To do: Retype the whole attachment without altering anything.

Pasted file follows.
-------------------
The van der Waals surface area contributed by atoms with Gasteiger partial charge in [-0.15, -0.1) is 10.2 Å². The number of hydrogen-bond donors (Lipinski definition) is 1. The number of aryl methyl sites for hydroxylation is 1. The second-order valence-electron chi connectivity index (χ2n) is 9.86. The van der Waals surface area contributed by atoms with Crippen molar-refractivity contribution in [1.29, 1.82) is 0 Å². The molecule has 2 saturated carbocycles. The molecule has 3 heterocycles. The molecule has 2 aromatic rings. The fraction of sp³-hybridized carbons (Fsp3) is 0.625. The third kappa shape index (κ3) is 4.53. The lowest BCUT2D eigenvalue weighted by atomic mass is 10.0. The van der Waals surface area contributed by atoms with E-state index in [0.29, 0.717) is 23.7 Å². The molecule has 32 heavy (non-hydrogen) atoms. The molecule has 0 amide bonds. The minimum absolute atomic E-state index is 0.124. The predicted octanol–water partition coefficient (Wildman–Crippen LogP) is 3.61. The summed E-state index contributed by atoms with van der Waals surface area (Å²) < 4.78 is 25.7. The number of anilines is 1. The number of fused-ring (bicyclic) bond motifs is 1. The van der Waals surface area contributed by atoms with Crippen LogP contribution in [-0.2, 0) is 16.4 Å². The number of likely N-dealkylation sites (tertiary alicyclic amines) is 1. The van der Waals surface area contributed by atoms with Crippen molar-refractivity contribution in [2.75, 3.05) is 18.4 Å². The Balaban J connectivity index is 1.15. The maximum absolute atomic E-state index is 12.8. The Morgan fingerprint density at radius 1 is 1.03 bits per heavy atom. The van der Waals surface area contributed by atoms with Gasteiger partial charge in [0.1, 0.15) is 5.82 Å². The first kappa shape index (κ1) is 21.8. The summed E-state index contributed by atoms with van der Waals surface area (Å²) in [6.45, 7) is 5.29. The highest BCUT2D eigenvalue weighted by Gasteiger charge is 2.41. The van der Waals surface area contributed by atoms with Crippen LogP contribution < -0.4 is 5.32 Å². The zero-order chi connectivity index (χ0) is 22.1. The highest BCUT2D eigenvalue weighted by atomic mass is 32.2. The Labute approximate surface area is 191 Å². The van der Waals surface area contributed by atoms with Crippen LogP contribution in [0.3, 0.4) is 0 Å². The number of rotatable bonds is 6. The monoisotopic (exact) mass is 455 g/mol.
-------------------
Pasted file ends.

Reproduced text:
The van der Waals surface area contributed by atoms with Gasteiger partial charge in [-0.15, -0.1) is 10.2 Å². The number of hydrogen-bond donors (Lipinski definition) is 1. The number of aryl methyl sites for hydroxylation is 1. The second-order valence-electron chi connectivity index (χ2n) is 9.86. The van der Waals surface area contributed by atoms with Crippen molar-refractivity contribution in [1.29, 1.82) is 0 Å². The molecule has 2 saturated carbocycles. The molecule has 3 heterocycles. The molecule has 2 aromatic rings. The fraction of sp³-hybridized carbons (Fsp3) is 0.625. The third kappa shape index (κ3) is 4.53. The lowest BCUT2D eigenvalue weighted by atomic mass is 10.0. The van der Waals surface area contributed by atoms with E-state index in [0.29, 0.717) is 23.7 Å². The molecule has 32 heavy (non-hydrogen) atoms. The molecule has 0 amide bonds. The minimum absolute atomic E-state index is 0.124. The predicted octanol–water partition coefficient (Wildman–Crippen LogP) is 3.61. The summed E-state index contributed by atoms with van der Waals surface area (Å²) < 4.78 is 25.7. The number of anilines is 1. The number of fused-ring (bicyclic) bond motifs is 1. The van der Waals surface area contributed by atoms with Crippen LogP contribution in [-0.2, 0) is 16.4 Å². The number of likely N-dealkylation sites (tertiary alicyclic amines) is 1. The van der Waals surface area contributed by atoms with Crippen molar-refractivity contribution in [2.75, 3.05) is 18.4 Å². The Balaban J connectivity index is 1.15. The maximum absolute atomic E-state index is 12.8. The Morgan fingerprint density at radius 1 is 1.03 bits per heavy atom. The van der Waals surface area contributed by atoms with Gasteiger partial charge in [0.1, 0.15) is 5.82 Å². The first kappa shape index (κ1) is 21.8. The summed E-state index contributed by atoms with van der Waals surface area (Å²) in [6.45, 7) is 5.29. The highest BCUT2D eigenvalue weighted by Gasteiger charge is 2.41. The van der Waals surface area contributed by atoms with Crippen LogP contribution < -0.4 is 5.32 Å². The zero-order chi connectivity index (χ0) is 22.1. The highest BCUT2D eigenvalue weighted by atomic mass is 32.2. The Labute approximate surface area is 191 Å². The van der Waals surface area contributed by atoms with Crippen LogP contribution in [0.3, 0.4) is 0 Å². The number of rotatable bonds is 6. The monoisotopic (exact) mass is 455 g/mol.